The National, Thursday 2nd May 2013
By ELIZABETH MIAE
A WORLD Bank report has revealed that the core of the health workforce was aging quickly particularly those delivering front-line services to the urban poor and rural population.
The report called “PNG health workforce crisis: A call to action” was launched in Port Moresby last Friday. It identified community health workers, nurses and midwives as the most affected.
A 2009 national head count survey conducted by the human resources division of the Health Department showed that there were 8,844 health workers in the country. They included community health workers, nurses, midwives, doctors, dentists and health extension officers. 62% of them are females.
The survey reveals that:
l Almost 16% of the 8,844 in 2009 (1,381) were over 55;
l A further 37.7% (3,338) were between 45 and 55 and will reach retirement age within the next decade;
l One-third (3,033) will reach retirement age in the following decade; and
l Only 12.3% of staff in 2009 (1,090) were below 35.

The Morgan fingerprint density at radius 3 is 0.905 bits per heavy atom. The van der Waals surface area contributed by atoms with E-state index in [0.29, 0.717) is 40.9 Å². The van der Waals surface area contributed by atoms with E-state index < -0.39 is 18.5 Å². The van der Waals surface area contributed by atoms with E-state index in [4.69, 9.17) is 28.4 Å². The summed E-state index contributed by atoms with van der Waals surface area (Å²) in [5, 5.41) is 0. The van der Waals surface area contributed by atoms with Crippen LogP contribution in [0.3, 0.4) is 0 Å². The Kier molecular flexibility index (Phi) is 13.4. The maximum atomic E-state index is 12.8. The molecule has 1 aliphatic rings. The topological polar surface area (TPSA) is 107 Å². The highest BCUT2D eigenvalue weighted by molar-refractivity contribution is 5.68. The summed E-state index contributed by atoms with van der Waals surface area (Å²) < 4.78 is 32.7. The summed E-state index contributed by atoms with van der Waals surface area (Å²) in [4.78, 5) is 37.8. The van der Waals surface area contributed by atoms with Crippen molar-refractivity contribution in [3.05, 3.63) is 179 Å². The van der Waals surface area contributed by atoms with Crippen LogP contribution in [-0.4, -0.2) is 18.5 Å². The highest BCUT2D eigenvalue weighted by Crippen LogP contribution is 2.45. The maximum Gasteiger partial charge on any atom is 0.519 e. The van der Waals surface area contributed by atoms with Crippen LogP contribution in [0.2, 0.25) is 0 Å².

Health and HIV/AIDS Minister Michael Malabag agreed with the findings and said many health workers delivered services under great deal of hardship at the facilities level.
“I am determined to see the recommendations considered closely by my department and to incorporate important recommendations in the finalisation of the Workforce Development Plan by the end of this year,” he said.
The report states that the capacity to train all cadres of health workers has decreased in the past 15 years to a point where it is now producing new qualified workers well below historic attrition rates (already worn out) from the workforce.
It stated the main concern was that the attrition rate could be increasing fast because of the aging workforce.